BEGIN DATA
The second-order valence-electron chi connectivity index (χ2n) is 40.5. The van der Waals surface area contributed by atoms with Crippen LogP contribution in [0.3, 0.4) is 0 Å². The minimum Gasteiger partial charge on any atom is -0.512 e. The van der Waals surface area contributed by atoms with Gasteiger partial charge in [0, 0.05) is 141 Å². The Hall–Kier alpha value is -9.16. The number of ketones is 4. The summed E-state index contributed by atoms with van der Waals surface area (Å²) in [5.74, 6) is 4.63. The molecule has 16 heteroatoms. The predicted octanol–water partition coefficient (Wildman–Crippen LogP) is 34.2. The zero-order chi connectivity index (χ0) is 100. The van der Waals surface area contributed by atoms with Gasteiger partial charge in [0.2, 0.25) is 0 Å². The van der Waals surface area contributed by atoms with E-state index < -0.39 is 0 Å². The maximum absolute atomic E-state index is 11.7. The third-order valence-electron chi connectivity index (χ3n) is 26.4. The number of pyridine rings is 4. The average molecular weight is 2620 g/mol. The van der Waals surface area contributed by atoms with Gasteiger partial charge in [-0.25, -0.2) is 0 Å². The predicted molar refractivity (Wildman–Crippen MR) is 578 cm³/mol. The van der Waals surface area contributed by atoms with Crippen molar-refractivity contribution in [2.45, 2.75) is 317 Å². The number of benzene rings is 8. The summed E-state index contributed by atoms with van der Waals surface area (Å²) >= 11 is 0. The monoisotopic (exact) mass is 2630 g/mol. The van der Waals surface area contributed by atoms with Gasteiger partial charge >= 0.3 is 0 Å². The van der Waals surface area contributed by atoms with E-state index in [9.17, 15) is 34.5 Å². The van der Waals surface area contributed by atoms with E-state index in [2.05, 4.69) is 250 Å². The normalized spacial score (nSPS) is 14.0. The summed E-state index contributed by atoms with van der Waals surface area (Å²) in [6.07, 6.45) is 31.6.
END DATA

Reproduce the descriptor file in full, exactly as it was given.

The second-order valence-electron chi connectivity index (χ2n) is 40.5. The van der Waals surface area contributed by atoms with Crippen LogP contribution in [0.3, 0.4) is 0 Å². The minimum Gasteiger partial charge on any atom is -0.512 e. The van der Waals surface area contributed by atoms with Gasteiger partial charge in [0, 0.05) is 141 Å². The Hall–Kier alpha value is -9.16. The number of ketones is 4. The summed E-state index contributed by atoms with van der Waals surface area (Å²) in [5.74, 6) is 4.63. The molecule has 16 heteroatoms. The predicted octanol–water partition coefficient (Wildman–Crippen LogP) is 34.2. The zero-order chi connectivity index (χ0) is 100. The van der Waals surface area contributed by atoms with Gasteiger partial charge in [0.2, 0.25) is 0 Å². The van der Waals surface area contributed by atoms with E-state index < -0.39 is 0 Å². The maximum absolute atomic E-state index is 11.7. The third-order valence-electron chi connectivity index (χ3n) is 26.4. The number of pyridine rings is 4. The average molecular weight is 2620 g/mol. The van der Waals surface area contributed by atoms with Gasteiger partial charge in [-0.25, -0.2) is 0 Å². The predicted molar refractivity (Wildman–Crippen MR) is 578 cm³/mol. The van der Waals surface area contributed by atoms with Crippen molar-refractivity contribution in [2.45, 2.75) is 317 Å². The number of benzene rings is 8. The summed E-state index contributed by atoms with van der Waals surface area (Å²) >= 11 is 0. The monoisotopic (exact) mass is 2630 g/mol. The van der Waals surface area contributed by atoms with Gasteiger partial charge >= 0.3 is 0 Å². The van der Waals surface area contributed by atoms with E-state index in [9.17, 15) is 34.5 Å². The van der Waals surface area contributed by atoms with E-state index in [2.05, 4.69) is 250 Å². The normalized spacial score (nSPS) is 14.0. The summed E-state index contributed by atoms with van der Waals surface area (Å²) in [6.07, 6.45) is 31.6.